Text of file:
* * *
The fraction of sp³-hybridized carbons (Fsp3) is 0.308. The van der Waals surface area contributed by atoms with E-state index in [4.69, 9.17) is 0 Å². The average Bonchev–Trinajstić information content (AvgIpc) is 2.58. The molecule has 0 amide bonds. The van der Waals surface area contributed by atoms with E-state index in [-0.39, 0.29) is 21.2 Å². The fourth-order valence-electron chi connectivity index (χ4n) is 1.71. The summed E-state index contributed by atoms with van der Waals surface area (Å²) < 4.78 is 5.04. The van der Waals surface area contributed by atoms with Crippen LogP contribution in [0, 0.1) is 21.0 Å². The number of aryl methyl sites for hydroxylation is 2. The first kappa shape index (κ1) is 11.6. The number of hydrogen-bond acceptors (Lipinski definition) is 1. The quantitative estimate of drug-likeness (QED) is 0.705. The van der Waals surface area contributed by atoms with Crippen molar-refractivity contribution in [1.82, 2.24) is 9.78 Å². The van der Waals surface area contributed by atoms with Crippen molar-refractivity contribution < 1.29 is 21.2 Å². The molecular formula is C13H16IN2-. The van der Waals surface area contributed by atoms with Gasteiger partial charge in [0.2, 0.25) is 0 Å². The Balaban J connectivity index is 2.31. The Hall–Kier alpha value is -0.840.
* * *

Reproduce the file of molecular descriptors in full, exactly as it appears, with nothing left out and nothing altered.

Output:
The fraction of sp³-hybridized carbons (Fsp3) is 0.308. The van der Waals surface area contributed by atoms with E-state index in [4.69, 9.17) is 0 Å². The average Bonchev–Trinajstić information content (AvgIpc) is 2.58. The molecule has 0 amide bonds. The van der Waals surface area contributed by atoms with E-state index in [-0.39, 0.29) is 21.2 Å². The fourth-order valence-electron chi connectivity index (χ4n) is 1.71. The summed E-state index contributed by atoms with van der Waals surface area (Å²) < 4.78 is 5.04. The van der Waals surface area contributed by atoms with Crippen LogP contribution in [0, 0.1) is 21.0 Å². The number of aryl methyl sites for hydroxylation is 2. The first kappa shape index (κ1) is 11.6. The number of hydrogen-bond acceptors (Lipinski definition) is 1. The quantitative estimate of drug-likeness (QED) is 0.705. The van der Waals surface area contributed by atoms with Crippen molar-refractivity contribution in [1.82, 2.24) is 9.78 Å². The van der Waals surface area contributed by atoms with Crippen molar-refractivity contribution < 1.29 is 21.2 Å². The molecular formula is C13H16IN2-. The van der Waals surface area contributed by atoms with Gasteiger partial charge in [0.2, 0.25) is 0 Å². The Balaban J connectivity index is 2.31. The Hall–Kier alpha value is -0.840.